Common reading programs also supplement small-group discussions with other orientation activities. Campuses sometimes introduce new students to library research by showing them how to locate resources related to the common reading, its author, and the issues it raises. Cultural events are another feature of many programs: films, performances, panel discussions, or exhibits related to the book may be part of orientation or part of first-year cocurricular programming. Author visits are particularly popular as the “culminating event” of such programming, and some schools make a point of selecting a book written by a living author who is willing to deliver a talk, reading, or lecture series on campus.

In addition to contributing to a sense of campus community, such orientation activities can communicate valuable messages to new students. According to Jodi Levine Laufgraben, associate vice provost at Temple University and author of Common Reading Programs: Going Beyond the Book (a monograph published this year by the National Resource Center for the First-Year Experience and Students in Transition), well-planned common reading programs signal “the importance of reading in college” and of “discussion and respect for diverse viewpoints.” More broadly, she says, activities like small-group discussion satisfy “the desire to have an academic component to orientation,” which often otherwise focuses exclusively on student life. In this sense, common reading programs—even when they exist solely as a part of orientation—can give students an early taste of academic life and set the tone for the first year of college.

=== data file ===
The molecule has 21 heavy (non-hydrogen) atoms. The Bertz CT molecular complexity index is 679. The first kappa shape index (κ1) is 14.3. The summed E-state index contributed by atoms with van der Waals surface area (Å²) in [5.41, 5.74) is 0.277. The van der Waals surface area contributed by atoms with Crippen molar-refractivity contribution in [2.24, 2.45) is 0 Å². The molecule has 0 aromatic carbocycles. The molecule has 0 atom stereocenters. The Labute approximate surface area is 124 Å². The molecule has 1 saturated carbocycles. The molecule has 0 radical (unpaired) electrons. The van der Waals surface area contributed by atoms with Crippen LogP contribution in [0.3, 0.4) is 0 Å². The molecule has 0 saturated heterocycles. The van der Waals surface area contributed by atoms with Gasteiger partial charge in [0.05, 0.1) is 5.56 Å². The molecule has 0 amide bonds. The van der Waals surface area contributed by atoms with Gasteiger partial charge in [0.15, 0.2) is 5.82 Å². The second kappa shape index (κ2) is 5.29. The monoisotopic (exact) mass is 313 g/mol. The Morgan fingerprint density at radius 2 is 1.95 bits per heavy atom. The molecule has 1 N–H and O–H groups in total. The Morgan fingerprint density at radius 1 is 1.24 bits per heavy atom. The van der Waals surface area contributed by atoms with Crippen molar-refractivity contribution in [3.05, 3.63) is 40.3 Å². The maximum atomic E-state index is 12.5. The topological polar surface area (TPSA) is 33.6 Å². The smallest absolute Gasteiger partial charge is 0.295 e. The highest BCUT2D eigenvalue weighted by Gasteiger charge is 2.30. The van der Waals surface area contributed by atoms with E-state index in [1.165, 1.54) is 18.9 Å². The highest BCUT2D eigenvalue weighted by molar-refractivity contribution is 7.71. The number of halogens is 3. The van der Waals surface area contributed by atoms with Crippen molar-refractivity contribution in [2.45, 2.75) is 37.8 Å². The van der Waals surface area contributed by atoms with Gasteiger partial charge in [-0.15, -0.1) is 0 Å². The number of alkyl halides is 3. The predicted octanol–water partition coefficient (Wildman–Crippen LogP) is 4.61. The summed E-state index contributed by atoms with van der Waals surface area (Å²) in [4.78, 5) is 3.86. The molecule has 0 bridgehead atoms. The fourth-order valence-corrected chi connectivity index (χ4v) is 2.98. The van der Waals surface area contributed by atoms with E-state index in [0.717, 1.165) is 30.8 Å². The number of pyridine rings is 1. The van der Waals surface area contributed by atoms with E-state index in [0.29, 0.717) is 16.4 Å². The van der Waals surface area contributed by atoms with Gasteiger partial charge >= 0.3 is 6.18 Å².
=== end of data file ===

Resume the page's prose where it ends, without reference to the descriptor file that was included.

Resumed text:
From Orientation to the First Year

Campus common reading programs diverge significantly in their approach to the regular academic year. Some programs conclude entirely at the end of orientation, or offer only a few final cocurricular events during the fall, while others partially or fully integrate the reading into the first year.

Among campuses that seek to continue conversations about the reading beyond orientation, most encourage but do not require faculty to weave the reading into fall courses. This approach, because it leaves decisions about if and how a book will be used to individual faculty members, has the advantage of being easy to implement. It is most likely to be effective when campuses offer discussion guides or workshops to help faculty integrate the common reading into their classes. Baruch College, for example, provides faculty with a range of materials related to the reading—including general study questions as well as sample writing assignments, possible cross-curricular activities, and suggested further reading.

The danger of relying upon individual classes to extend discussion of the common reading is that, from a student’s perspective, such an approach may appear uncoordinated. Colleen Boff, the librarian for Bowling Green State University’s First-Year Experience, notes that this approach creates “potential for redundancy” between classes; it also leaves open the possibility that some students will never encounter the reading again after orientation.